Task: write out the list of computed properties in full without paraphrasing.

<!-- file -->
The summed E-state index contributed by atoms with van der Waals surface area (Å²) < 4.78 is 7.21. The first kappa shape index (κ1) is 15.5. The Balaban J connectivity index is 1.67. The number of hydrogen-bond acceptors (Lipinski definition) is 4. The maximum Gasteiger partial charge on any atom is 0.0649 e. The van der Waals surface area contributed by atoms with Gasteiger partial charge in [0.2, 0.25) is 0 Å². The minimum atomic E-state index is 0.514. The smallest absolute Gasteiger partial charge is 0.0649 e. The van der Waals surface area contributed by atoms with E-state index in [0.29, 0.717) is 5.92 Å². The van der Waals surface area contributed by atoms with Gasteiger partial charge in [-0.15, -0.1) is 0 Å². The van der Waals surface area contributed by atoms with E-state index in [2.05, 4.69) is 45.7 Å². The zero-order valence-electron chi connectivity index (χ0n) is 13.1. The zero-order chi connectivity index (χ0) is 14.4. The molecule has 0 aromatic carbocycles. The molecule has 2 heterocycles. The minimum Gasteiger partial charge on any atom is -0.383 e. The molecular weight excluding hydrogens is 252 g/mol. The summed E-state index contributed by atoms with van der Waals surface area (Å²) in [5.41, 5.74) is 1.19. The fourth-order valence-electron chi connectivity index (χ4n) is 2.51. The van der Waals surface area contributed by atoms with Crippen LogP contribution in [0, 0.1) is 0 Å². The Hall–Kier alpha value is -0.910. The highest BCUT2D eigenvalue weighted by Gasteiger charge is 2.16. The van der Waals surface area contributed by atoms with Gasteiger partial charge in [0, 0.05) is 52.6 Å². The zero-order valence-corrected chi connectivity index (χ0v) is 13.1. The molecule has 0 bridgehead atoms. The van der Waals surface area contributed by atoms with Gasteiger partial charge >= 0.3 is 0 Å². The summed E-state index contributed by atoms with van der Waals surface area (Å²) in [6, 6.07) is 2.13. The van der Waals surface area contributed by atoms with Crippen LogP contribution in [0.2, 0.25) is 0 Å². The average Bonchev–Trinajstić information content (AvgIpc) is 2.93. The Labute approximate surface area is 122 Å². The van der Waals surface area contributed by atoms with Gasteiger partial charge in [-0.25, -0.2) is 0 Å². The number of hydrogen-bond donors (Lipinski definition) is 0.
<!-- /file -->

The summed E-state index contributed by atoms with van der Waals surface area (Å²) < 4.78 is 7.21. The first kappa shape index (κ1) is 15.5. The Balaban J connectivity index is 1.67. The number of hydrogen-bond acceptors (Lipinski definition) is 4. The maximum Gasteiger partial charge on any atom is 0.0649 e. The van der Waals surface area contributed by atoms with Gasteiger partial charge in [0.2, 0.25) is 0 Å². The minimum atomic E-state index is 0.514. The smallest absolute Gasteiger partial charge is 0.0649 e. The van der Waals surface area contributed by atoms with E-state index in [0.29, 0.717) is 5.92 Å². The van der Waals surface area contributed by atoms with Gasteiger partial charge in [-0.15, -0.1) is 0 Å². The van der Waals surface area contributed by atoms with E-state index in [2.05, 4.69) is 45.7 Å². The zero-order valence-electron chi connectivity index (χ0n) is 13.1. The zero-order chi connectivity index (χ0) is 14.4. The molecule has 0 aromatic carbocycles. The molecule has 2 heterocycles. The minimum Gasteiger partial charge on any atom is -0.383 e. The molecular weight excluding hydrogens is 252 g/mol. The summed E-state index contributed by atoms with van der Waals surface area (Å²) in [5.41, 5.74) is 1.19. The fourth-order valence-electron chi connectivity index (χ4n) is 2.51. The van der Waals surface area contributed by atoms with Crippen LogP contribution in [0, 0.1) is 0 Å². The Hall–Kier alpha value is -0.910. The highest BCUT2D eigenvalue weighted by Gasteiger charge is 2.16. The van der Waals surface area contributed by atoms with Gasteiger partial charge in [0, 0.05) is 52.6 Å². The zero-order valence-corrected chi connectivity index (χ0v) is 13.1. The molecule has 0 bridgehead atoms. The van der Waals surface area contributed by atoms with Gasteiger partial charge >= 0.3 is 0 Å². The summed E-state index contributed by atoms with van der Waals surface area (Å²) in [6, 6.07) is 2.13. The van der Waals surface area contributed by atoms with Crippen LogP contribution in [0.2, 0.25) is 0 Å². The average Bonchev–Trinajstić information content (AvgIpc) is 2.93. The Labute approximate surface area is 122 Å². The van der Waals surface area contributed by atoms with Gasteiger partial charge in [-0.25, -0.2) is 0 Å². The number of hydrogen-bond donors (Lipinski definition) is 0.